Finally, on the top, there are GPIO connectors that allow the Flipper Zero to connect to other gadgets in the real world.

Also: How to unlock the Flipper Zero's true power

That's a lot of features crammed into a tiny, $169 device.

But every week, I hear from buyers who are frustrated and disappointed because their Flipper Zero won't do the things that it can seemingly do based on fake social media videos.

Here are some of the things I've been doing with my Flipper Zero over the past few weeks.

Note: Most of the time now I'm running third-party software on my Flipper Zero, which gives me access to a bunch of additional features. But worry not, loading third-party software doesn't invalidate your warranty and you can go back to the stock software easily at any time using the Flipper Zero app on a desktop, laptop, or mobile device.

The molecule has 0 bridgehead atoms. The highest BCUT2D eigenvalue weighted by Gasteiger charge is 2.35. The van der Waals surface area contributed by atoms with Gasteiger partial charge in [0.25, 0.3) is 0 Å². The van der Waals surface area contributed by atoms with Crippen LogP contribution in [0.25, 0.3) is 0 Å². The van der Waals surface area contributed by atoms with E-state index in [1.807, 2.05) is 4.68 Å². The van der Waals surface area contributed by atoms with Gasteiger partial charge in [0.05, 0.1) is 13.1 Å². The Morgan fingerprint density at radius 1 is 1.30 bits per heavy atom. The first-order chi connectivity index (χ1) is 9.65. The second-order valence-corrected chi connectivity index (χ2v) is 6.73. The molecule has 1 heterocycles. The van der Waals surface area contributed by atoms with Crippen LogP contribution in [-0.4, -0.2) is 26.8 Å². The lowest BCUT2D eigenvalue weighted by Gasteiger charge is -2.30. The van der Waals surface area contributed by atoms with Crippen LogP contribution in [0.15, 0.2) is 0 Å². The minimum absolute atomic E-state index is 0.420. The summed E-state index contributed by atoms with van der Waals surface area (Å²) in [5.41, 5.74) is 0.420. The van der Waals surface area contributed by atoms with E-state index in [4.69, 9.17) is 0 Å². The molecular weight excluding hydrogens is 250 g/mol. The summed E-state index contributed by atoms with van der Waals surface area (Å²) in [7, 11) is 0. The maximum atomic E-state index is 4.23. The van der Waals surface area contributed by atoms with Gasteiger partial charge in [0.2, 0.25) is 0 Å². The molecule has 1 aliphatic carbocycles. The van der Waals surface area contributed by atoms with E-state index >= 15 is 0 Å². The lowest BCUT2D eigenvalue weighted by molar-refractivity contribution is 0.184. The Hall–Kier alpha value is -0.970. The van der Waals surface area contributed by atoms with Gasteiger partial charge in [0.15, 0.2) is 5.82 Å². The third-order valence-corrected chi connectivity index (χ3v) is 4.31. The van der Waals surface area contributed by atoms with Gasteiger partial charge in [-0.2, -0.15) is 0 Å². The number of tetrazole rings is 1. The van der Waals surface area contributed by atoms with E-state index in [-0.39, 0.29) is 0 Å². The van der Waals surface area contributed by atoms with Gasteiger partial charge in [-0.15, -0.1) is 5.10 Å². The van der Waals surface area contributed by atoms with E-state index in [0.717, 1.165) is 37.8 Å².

The sub-GHz wireless antenna can pick up signals from devices such as wireless doorbells and car key fobs, making the Flipper Zero a handy tool for testing if wireless transmitters are working properly. I use mine to test if the fobs are working and to test their range. 

Also: The best security keys you can buy (and how they work) 

And yes, the Flipper Zero can record the codes transmitted by car key fobs, but retransmitting these codes to a modern car won't unlock it due to a feature called 'rolling codes' that changes the code with each use. On older cars -- those 20 years old and more -- you could use a code captured to unlock the vehicle (but don't do that unless it's your car or you have permission!), but you still couldn't drive away with it.